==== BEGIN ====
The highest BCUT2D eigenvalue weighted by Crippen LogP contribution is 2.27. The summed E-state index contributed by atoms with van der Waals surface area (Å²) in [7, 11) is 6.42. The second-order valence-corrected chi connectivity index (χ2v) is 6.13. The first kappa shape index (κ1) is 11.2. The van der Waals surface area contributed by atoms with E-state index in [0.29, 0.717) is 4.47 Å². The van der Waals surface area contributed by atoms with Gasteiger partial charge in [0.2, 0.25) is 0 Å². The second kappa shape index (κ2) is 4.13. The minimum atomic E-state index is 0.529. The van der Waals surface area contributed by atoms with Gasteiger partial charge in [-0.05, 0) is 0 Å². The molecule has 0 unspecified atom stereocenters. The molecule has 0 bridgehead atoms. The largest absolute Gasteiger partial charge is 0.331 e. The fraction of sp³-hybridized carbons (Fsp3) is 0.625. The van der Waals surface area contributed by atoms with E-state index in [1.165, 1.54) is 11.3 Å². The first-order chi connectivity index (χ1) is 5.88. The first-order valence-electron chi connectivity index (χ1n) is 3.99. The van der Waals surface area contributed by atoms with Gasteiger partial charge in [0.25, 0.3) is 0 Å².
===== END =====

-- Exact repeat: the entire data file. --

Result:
The highest BCUT2D eigenvalue weighted by Crippen LogP contribution is 2.27. The summed E-state index contributed by atoms with van der Waals surface area (Å²) in [7, 11) is 6.42. The second-order valence-corrected chi connectivity index (χ2v) is 6.13. The first kappa shape index (κ1) is 11.2. The van der Waals surface area contributed by atoms with E-state index in [0.29, 0.717) is 4.47 Å². The van der Waals surface area contributed by atoms with Gasteiger partial charge in [0.2, 0.25) is 0 Å². The second kappa shape index (κ2) is 4.13. The minimum atomic E-state index is 0.529. The van der Waals surface area contributed by atoms with Gasteiger partial charge in [-0.05, 0) is 0 Å². The molecule has 0 unspecified atom stereocenters. The molecule has 0 bridgehead atoms. The largest absolute Gasteiger partial charge is 0.331 e. The fraction of sp³-hybridized carbons (Fsp3) is 0.625. The van der Waals surface area contributed by atoms with E-state index in [1.165, 1.54) is 11.3 Å². The first-order chi connectivity index (χ1) is 5.88. The first-order valence-electron chi connectivity index (χ1n) is 3.99. The van der Waals surface area contributed by atoms with Gasteiger partial charge in [0.25, 0.3) is 0 Å².